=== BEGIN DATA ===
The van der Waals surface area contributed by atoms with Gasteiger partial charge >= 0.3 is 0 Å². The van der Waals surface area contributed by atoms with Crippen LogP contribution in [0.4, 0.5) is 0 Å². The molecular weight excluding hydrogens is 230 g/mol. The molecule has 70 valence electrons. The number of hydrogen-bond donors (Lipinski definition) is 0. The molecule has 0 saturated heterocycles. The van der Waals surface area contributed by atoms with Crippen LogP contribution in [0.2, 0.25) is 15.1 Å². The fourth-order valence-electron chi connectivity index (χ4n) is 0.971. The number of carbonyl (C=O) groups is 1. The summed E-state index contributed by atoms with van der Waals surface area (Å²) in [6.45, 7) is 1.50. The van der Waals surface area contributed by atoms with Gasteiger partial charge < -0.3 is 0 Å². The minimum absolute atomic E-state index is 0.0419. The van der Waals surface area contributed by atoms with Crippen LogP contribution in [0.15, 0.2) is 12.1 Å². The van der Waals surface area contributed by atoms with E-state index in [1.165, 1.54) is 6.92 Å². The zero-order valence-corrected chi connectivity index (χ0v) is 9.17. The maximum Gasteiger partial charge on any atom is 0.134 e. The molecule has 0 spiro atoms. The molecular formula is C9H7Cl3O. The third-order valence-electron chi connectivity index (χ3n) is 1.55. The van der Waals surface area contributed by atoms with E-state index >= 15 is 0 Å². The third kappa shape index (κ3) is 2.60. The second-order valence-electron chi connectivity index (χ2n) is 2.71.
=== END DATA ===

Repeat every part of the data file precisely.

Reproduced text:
The van der Waals surface area contributed by atoms with Gasteiger partial charge >= 0.3 is 0 Å². The van der Waals surface area contributed by atoms with Crippen LogP contribution in [0.4, 0.5) is 0 Å². The molecular weight excluding hydrogens is 230 g/mol. The molecule has 70 valence electrons. The number of hydrogen-bond donors (Lipinski definition) is 0. The molecule has 0 saturated heterocycles. The van der Waals surface area contributed by atoms with Crippen LogP contribution in [0.2, 0.25) is 15.1 Å². The fourth-order valence-electron chi connectivity index (χ4n) is 0.971. The number of carbonyl (C=O) groups is 1. The summed E-state index contributed by atoms with van der Waals surface area (Å²) in [6.45, 7) is 1.50. The van der Waals surface area contributed by atoms with Gasteiger partial charge < -0.3 is 0 Å². The minimum absolute atomic E-state index is 0.0419. The van der Waals surface area contributed by atoms with Crippen LogP contribution in [0.15, 0.2) is 12.1 Å². The van der Waals surface area contributed by atoms with E-state index in [1.165, 1.54) is 6.92 Å². The zero-order valence-corrected chi connectivity index (χ0v) is 9.17. The maximum Gasteiger partial charge on any atom is 0.134 e. The molecule has 0 spiro atoms. The molecular formula is C9H7Cl3O. The third-order valence-electron chi connectivity index (χ3n) is 1.55. The van der Waals surface area contributed by atoms with E-state index >= 15 is 0 Å². The third kappa shape index (κ3) is 2.60. The second-order valence-electron chi connectivity index (χ2n) is 2.71.